Vision is our dominant sense
Most often we think of vision in terms of visual acuity: the ability to see letters on a chart. That is a part of vision, but is not the whole thing. Vision is the process of deriving meaning from what is seen. It is a complex, learned and developed set of functions that involve a multitude of skills. About 80% of what we learn from the world around us is due to perception, learning, cognition and activities are mediated through vision. The ultimate purpose of the vision is then to act on what we see and respond to that either with our muscles or through cognitive response (understanding).
People who have suffered a Traumatic Brain Injury often (more than 50%) have visual and visual-cognitive disorders. The majority of individuals that recover from a traumatic brain injury will have binocular function difficulties in the form of strabismus, phoria, oculomotor dysfunction, convergence and accommodative abnormalities.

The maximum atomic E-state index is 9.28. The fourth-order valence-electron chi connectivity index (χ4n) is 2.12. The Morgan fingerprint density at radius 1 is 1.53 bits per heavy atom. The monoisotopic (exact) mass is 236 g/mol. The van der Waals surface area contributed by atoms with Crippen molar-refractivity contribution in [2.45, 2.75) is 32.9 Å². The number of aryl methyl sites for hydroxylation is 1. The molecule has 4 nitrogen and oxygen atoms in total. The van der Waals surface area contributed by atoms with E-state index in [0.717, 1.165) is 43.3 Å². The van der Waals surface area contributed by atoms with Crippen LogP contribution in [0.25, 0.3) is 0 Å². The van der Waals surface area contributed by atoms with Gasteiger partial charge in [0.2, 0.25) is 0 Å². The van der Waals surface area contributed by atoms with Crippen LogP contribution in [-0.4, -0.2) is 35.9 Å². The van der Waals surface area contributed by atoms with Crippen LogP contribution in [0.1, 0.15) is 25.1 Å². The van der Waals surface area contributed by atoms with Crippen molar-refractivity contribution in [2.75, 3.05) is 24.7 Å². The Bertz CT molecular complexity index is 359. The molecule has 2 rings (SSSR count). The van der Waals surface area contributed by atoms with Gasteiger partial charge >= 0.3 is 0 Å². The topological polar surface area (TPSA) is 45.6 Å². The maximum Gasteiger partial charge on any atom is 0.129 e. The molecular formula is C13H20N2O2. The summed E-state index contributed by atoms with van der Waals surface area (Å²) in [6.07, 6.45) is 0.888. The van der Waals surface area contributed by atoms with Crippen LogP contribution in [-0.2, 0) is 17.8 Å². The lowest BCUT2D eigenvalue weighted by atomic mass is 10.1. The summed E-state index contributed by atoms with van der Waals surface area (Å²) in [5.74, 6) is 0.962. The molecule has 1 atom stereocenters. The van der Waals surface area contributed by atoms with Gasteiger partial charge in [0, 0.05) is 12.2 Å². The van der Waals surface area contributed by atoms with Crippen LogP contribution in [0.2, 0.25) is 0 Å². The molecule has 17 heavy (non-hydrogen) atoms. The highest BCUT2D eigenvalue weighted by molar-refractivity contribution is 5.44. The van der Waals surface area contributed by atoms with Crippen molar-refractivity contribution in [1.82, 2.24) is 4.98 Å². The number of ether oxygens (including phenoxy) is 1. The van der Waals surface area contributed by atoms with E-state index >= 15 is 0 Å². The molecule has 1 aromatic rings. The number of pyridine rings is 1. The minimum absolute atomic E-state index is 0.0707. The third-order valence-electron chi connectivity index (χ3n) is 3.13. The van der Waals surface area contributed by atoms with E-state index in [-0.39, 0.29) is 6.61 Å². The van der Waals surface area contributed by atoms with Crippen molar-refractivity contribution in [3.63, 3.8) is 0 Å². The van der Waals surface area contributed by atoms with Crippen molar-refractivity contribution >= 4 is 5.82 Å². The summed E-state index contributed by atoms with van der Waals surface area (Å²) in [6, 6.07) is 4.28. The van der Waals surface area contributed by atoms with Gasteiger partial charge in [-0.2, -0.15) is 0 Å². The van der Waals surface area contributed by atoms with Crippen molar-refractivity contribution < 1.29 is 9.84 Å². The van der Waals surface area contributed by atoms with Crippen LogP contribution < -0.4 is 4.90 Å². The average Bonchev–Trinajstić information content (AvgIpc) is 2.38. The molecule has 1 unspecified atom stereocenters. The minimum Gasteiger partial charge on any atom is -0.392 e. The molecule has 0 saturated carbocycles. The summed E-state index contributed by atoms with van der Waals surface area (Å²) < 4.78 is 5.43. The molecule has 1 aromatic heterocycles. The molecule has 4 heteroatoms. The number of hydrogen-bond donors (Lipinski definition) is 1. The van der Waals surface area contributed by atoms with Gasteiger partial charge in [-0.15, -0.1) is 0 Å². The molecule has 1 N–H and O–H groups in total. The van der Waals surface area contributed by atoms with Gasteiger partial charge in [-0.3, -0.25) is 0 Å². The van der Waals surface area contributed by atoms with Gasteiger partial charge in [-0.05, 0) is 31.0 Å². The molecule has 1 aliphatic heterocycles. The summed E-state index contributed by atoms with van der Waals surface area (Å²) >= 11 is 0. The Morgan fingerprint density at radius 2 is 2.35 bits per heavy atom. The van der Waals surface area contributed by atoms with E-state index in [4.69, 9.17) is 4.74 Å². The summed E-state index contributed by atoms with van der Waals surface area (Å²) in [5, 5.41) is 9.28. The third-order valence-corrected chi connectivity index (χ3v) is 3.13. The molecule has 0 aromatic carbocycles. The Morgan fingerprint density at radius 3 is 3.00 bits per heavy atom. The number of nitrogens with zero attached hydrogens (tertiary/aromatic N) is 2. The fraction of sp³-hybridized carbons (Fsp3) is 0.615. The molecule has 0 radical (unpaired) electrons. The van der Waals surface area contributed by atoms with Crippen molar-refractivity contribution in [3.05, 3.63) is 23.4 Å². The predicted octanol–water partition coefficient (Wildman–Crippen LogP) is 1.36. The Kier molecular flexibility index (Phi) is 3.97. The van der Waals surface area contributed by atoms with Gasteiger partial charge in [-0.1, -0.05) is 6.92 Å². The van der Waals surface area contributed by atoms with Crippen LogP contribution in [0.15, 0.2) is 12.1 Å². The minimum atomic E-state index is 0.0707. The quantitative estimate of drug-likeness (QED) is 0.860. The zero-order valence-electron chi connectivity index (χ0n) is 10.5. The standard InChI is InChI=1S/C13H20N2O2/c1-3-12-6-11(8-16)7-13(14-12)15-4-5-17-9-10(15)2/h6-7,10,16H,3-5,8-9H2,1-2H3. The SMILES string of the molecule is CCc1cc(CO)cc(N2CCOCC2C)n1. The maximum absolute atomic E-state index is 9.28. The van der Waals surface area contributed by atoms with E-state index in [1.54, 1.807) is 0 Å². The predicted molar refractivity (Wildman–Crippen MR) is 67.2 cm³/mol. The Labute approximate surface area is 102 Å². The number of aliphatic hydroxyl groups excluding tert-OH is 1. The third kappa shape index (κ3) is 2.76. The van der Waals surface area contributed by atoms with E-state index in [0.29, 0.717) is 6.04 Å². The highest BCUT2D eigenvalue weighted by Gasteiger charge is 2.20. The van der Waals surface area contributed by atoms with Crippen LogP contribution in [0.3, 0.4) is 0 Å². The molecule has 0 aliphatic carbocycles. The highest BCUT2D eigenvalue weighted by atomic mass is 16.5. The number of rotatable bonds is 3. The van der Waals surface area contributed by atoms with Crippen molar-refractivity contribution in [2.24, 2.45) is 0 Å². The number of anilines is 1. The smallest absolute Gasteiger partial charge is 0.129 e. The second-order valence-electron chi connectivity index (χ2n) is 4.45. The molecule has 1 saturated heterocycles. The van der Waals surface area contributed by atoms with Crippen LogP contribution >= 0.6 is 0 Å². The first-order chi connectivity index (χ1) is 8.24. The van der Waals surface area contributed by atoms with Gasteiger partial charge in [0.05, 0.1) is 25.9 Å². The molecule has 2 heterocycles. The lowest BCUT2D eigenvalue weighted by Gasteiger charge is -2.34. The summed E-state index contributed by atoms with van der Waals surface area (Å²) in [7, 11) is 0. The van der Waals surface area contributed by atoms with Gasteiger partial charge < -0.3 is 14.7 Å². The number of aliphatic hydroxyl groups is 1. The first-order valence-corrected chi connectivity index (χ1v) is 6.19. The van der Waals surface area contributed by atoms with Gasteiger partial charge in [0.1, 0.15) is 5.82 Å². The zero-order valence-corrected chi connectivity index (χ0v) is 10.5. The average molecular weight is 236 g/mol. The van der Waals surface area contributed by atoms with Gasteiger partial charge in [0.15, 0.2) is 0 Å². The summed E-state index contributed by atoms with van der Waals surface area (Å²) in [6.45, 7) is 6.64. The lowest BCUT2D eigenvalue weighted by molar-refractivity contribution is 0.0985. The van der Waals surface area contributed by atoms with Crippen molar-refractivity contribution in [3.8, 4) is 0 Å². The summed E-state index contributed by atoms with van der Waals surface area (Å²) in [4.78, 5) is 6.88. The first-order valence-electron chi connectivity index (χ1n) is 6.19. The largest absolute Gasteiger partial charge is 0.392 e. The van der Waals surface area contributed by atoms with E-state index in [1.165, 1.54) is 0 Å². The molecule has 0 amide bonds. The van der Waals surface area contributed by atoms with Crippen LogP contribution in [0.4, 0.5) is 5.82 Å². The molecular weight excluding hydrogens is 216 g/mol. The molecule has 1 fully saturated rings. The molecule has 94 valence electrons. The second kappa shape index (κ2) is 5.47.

The process of vision can be broken down into three general categories;
- visual acuity and visual field,
- visual motor abilities and
- visual perception.